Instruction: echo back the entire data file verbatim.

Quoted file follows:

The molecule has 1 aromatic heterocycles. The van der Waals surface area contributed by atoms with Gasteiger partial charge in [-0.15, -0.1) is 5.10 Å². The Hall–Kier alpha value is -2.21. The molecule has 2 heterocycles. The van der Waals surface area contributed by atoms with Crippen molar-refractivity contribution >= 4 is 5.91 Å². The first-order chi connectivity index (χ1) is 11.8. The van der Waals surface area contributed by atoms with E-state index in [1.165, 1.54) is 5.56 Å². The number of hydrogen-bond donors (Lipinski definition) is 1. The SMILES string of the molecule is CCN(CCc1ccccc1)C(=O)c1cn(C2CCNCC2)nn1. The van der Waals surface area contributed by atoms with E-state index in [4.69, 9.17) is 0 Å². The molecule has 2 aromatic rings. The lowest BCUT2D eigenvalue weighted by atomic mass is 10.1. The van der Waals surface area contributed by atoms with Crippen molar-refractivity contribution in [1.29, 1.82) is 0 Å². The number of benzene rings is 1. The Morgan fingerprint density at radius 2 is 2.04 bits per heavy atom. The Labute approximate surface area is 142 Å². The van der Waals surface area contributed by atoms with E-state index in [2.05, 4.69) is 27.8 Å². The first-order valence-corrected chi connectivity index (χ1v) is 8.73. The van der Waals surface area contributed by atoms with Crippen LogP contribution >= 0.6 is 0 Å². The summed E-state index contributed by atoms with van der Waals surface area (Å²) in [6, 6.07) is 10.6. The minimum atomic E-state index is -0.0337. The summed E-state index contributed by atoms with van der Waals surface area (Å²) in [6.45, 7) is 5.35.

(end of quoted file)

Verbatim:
The molecule has 1 aromatic heterocycles. The van der Waals surface area contributed by atoms with Gasteiger partial charge in [-0.15, -0.1) is 5.10 Å². The Hall–Kier alpha value is -2.21. The molecule has 2 heterocycles. The van der Waals surface area contributed by atoms with Crippen molar-refractivity contribution >= 4 is 5.91 Å². The first-order chi connectivity index (χ1) is 11.8. The van der Waals surface area contributed by atoms with E-state index in [1.165, 1.54) is 5.56 Å². The number of hydrogen-bond donors (Lipinski definition) is 1. The SMILES string of the molecule is CCN(CCc1ccccc1)C(=O)c1cn(C2CCNCC2)nn1. The van der Waals surface area contributed by atoms with E-state index in [4.69, 9.17) is 0 Å². The molecule has 2 aromatic rings. The lowest BCUT2D eigenvalue weighted by atomic mass is 10.1. The van der Waals surface area contributed by atoms with Crippen molar-refractivity contribution in [1.29, 1.82) is 0 Å². The number of benzene rings is 1. The Morgan fingerprint density at radius 2 is 2.04 bits per heavy atom. The Labute approximate surface area is 142 Å². The van der Waals surface area contributed by atoms with E-state index in [2.05, 4.69) is 27.8 Å². The first-order valence-corrected chi connectivity index (χ1v) is 8.73. The van der Waals surface area contributed by atoms with Crippen LogP contribution >= 0.6 is 0 Å². The summed E-state index contributed by atoms with van der Waals surface area (Å²) in [6, 6.07) is 10.6. The minimum atomic E-state index is -0.0337. The summed E-state index contributed by atoms with van der Waals surface area (Å²) in [6.45, 7) is 5.35.